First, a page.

How do I get my friends that never talk about God to actually like Him? That’s what one of you asked me recently.
Well, ultimately you can’t make anyone like God. But there are some things you can do along the way that will definitely help . . . or hurt. Here are five ways you can help your friends not like God.
Don’t enjoy God yourself.
You can’t help but talk about what you enjoy. So don’t spend any time with Him, just you and Him. And by all means, don’t enjoy Him! Then you might not be able to contain your excitement—you might spill the latest thing you’ve been admiring about Him—and your friends might actually get excited about God, too.
Don’t live what you claim to believe.
Embrace Jesus as your Savior but not your Lord. It doesn’t really matter that you follow and obey Him each day. I mean, He shouldn’t mess up your life or plans or have a say over every area of your life. That would be too . . . radical, don’t you think?
Don’t share the Good News with your friend.
There are a whole heap of reasons for this. It might make the conversation weird. You might stutter and stumble over your words. Surely your friend wouldn’t be interested! And what if it ruined your friendship? You might miss out on a future opportunity to share the Good News with her.
Only share the gospel once, but expect your friend to trust in Christ immediately.
Never mind the fact that God is a patient God or that you and I had to hear the gospel countless times; this is different. Your friend really should just get it! Besides, if you’ve told him or her once, you’ve done your job, right?
Never seek to understand.
Don’t ask your friend questions; don’t seek to understand what he or she has been told about God, or if they even believe He exists at all. Just preach at your friend. Act as if you have all the answers. I mean, you basically do, right? Why bother asking questions like Jesus did? He was God—you’re not. Just try to impress them with all your knowledge.
Of course I’m saying this tongue in cheek, since you and I actually want our friends to like God. In fact, we want them to love Him with all their heart, soul, mind, and strength! But sometimes we put obstacles in their way.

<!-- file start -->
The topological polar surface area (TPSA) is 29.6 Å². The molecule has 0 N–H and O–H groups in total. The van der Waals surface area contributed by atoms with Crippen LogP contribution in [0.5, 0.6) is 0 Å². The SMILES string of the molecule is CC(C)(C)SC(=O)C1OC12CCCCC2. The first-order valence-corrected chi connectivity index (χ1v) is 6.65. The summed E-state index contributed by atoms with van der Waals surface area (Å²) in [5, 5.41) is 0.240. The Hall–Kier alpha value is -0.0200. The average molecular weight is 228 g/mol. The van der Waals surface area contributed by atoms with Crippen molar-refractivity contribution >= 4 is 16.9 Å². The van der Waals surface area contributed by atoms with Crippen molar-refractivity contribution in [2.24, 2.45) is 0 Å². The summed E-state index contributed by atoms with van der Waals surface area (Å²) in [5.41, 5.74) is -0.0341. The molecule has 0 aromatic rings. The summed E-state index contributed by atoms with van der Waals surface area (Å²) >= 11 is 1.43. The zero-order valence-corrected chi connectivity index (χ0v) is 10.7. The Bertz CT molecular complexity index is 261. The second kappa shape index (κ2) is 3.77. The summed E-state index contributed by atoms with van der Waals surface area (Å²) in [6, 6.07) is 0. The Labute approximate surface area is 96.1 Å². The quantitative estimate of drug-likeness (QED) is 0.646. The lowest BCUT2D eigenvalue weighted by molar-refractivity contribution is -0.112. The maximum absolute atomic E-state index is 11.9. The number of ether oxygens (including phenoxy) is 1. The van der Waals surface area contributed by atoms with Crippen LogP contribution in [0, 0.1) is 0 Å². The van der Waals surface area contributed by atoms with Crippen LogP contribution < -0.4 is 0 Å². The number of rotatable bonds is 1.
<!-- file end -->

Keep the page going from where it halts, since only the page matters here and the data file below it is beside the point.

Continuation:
Have you ever done any of this? If so, what do you relate to? And more importantly, what can you do today to share the Good News with your friend in a way that will possibly help them almost . . . like God?
“5 Ways to Make Sure Your Friends (Don’t) Like God” was originally posted on LiesYoungWomenBelieve.com.
When a Christian leader sins, you’ll want to unfollow them on Instagram and burn their books and reject every truth they ever taught you but apparently didn’t live themselves. Your stomach will hurt, your head will ache, and you’ll feel like throwing up. While your emotions are churning, here are six truths to remember that will serve as salve for your soul.
Six Truths to Remember When a Christian Leader Sins
Only God is good. Jesus said it Himself in Mark 10:18: “No one is good except God alone.” Boy, we forget this all the time, don’t we? We set men and women up on pedestals and follow them rather than following the God to whom they’re pointing. Always remember that anything good you see in a Christian leader—if it truly is good—is only a result of Jesus Christ making His home in them.
Truth is still truth, whether they lived it or not.Romans 1:18 doesn’t say man’s unrighteousness disproves the truth—He says it suppresses the truth. This is why God’s wrath is revealed from heaven, because He takes the truth very seriously! Truth is still truth—even if it’s hard to distinguish it through the lie of their life. It’s also entirely possible that they twisted the truth. Open your Bible, and search out truth for yourself. Don’t just do this when a leader fails but anytime a leader teaches or writes or preaches (Acts 17:11).
“But for the grace of God, there go I.” Be careful if you think you’re above ever stooping to that level. We’re warned in 1 Corinthians 10, “Let anyone who thinks he stands take heed lest he fall. No temptation has overtaken you that is not common to man” (vv. 12–13). You will probably be tempted in a similar way someday. When that happens, God promises He’ll provide a way of escape (v. 13)—it’ll be up to you to take it. When that happens, run far, far away as fast as your little legs will take you. Don’t linger and dream about what it might be like to toy with sin just a little.
God still loves them. Their sin hasn’t “chilled” God’s love for them. Remember, He died for them while they were still His enemies (Rom. 5:10)! The fact that their sin was discovered by others is actually God’s mercy. Romans 2:4 tells us that God’s kindness is meant to lead us to repentance. If they don’t repent and trust in Christ’s righteousness on their behalf, you can be sure they’ll experience God’s wrath in the future (Rom. 2:5). But for now, He waits patiently, kindly, not wanting any to perish but all to come to repentance (2 Pet. 3:9).